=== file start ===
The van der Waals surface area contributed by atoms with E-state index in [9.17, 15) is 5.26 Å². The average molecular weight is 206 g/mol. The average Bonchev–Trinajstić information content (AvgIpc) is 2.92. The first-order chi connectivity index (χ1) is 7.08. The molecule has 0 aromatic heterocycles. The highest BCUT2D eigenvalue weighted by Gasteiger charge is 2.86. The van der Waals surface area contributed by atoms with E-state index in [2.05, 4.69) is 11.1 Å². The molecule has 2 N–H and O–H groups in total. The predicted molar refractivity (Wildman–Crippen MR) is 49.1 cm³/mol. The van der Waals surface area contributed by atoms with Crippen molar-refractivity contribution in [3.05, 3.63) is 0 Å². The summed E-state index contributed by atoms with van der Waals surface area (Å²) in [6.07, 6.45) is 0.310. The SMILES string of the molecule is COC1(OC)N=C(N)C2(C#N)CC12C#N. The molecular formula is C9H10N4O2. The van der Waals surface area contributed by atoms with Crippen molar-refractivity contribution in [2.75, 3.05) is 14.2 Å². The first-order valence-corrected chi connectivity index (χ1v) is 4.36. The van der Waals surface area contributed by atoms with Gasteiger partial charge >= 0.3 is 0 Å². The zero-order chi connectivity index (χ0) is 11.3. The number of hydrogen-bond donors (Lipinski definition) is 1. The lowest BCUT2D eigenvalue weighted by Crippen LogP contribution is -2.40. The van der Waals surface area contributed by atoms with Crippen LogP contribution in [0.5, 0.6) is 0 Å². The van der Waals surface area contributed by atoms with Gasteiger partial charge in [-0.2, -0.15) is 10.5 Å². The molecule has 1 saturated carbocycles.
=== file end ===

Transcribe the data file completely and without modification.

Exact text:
The van der Waals surface area contributed by atoms with E-state index in [9.17, 15) is 5.26 Å². The average molecular weight is 206 g/mol. The average Bonchev–Trinajstić information content (AvgIpc) is 2.92. The first-order chi connectivity index (χ1) is 7.08. The molecule has 0 aromatic heterocycles. The highest BCUT2D eigenvalue weighted by Gasteiger charge is 2.86. The van der Waals surface area contributed by atoms with E-state index in [2.05, 4.69) is 11.1 Å². The molecule has 2 N–H and O–H groups in total. The predicted molar refractivity (Wildman–Crippen MR) is 49.1 cm³/mol. The van der Waals surface area contributed by atoms with Crippen molar-refractivity contribution in [3.05, 3.63) is 0 Å². The summed E-state index contributed by atoms with van der Waals surface area (Å²) in [6.07, 6.45) is 0.310. The SMILES string of the molecule is COC1(OC)N=C(N)C2(C#N)CC12C#N. The molecular formula is C9H10N4O2. The van der Waals surface area contributed by atoms with Crippen molar-refractivity contribution in [2.75, 3.05) is 14.2 Å². The first-order valence-corrected chi connectivity index (χ1v) is 4.36. The van der Waals surface area contributed by atoms with Gasteiger partial charge >= 0.3 is 0 Å². The zero-order chi connectivity index (χ0) is 11.3. The number of hydrogen-bond donors (Lipinski definition) is 1. The lowest BCUT2D eigenvalue weighted by Crippen LogP contribution is -2.40. The van der Waals surface area contributed by atoms with Crippen LogP contribution in [0.5, 0.6) is 0 Å². The van der Waals surface area contributed by atoms with Gasteiger partial charge in [-0.2, -0.15) is 10.5 Å². The molecule has 1 saturated carbocycles.